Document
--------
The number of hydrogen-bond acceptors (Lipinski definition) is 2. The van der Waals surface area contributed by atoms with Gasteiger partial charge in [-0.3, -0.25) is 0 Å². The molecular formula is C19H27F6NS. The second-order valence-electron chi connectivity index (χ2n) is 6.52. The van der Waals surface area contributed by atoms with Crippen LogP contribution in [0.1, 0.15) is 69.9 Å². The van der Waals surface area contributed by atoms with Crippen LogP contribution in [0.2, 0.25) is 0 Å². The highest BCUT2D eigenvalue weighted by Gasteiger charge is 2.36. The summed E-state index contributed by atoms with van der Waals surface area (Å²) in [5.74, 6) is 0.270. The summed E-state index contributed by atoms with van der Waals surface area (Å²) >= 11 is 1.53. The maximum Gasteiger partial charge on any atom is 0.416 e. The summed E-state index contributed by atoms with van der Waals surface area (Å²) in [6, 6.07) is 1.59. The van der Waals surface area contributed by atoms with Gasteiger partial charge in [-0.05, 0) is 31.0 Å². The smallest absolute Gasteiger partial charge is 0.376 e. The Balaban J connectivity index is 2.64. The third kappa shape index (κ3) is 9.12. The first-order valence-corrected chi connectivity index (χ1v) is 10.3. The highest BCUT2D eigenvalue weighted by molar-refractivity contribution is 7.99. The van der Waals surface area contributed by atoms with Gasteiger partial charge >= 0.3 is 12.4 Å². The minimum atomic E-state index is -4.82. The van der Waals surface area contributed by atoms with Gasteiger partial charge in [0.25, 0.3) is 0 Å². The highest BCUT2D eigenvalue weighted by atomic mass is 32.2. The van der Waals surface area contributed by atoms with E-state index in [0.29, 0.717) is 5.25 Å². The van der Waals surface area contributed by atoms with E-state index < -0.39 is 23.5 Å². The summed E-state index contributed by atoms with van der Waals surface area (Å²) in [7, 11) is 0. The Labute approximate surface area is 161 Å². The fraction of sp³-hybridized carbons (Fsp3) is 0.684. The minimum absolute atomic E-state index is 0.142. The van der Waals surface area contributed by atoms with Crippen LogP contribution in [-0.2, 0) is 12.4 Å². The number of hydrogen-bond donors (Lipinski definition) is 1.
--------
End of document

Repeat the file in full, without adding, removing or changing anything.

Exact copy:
The number of hydrogen-bond acceptors (Lipinski definition) is 2. The van der Waals surface area contributed by atoms with Gasteiger partial charge in [-0.3, -0.25) is 0 Å². The molecular formula is C19H27F6NS. The second-order valence-electron chi connectivity index (χ2n) is 6.52. The van der Waals surface area contributed by atoms with Crippen LogP contribution in [0.1, 0.15) is 69.9 Å². The van der Waals surface area contributed by atoms with Crippen LogP contribution in [0.2, 0.25) is 0 Å². The highest BCUT2D eigenvalue weighted by Gasteiger charge is 2.36. The summed E-state index contributed by atoms with van der Waals surface area (Å²) in [5.74, 6) is 0.270. The summed E-state index contributed by atoms with van der Waals surface area (Å²) >= 11 is 1.53. The maximum Gasteiger partial charge on any atom is 0.416 e. The summed E-state index contributed by atoms with van der Waals surface area (Å²) in [6, 6.07) is 1.59. The van der Waals surface area contributed by atoms with Gasteiger partial charge in [-0.05, 0) is 31.0 Å². The smallest absolute Gasteiger partial charge is 0.376 e. The Balaban J connectivity index is 2.64. The third kappa shape index (κ3) is 9.12. The first-order valence-corrected chi connectivity index (χ1v) is 10.3. The highest BCUT2D eigenvalue weighted by molar-refractivity contribution is 7.99. The van der Waals surface area contributed by atoms with Gasteiger partial charge >= 0.3 is 12.4 Å². The minimum atomic E-state index is -4.82. The van der Waals surface area contributed by atoms with Gasteiger partial charge in [0.25, 0.3) is 0 Å². The highest BCUT2D eigenvalue weighted by atomic mass is 32.2. The van der Waals surface area contributed by atoms with E-state index in [0.29, 0.717) is 5.25 Å². The van der Waals surface area contributed by atoms with E-state index < -0.39 is 23.5 Å². The summed E-state index contributed by atoms with van der Waals surface area (Å²) in [7, 11) is 0. The Labute approximate surface area is 161 Å². The fraction of sp³-hybridized carbons (Fsp3) is 0.684. The minimum absolute atomic E-state index is 0.142. The van der Waals surface area contributed by atoms with Crippen LogP contribution in [-0.2, 0) is 12.4 Å². The number of hydrogen-bond donors (Lipinski definition) is 1.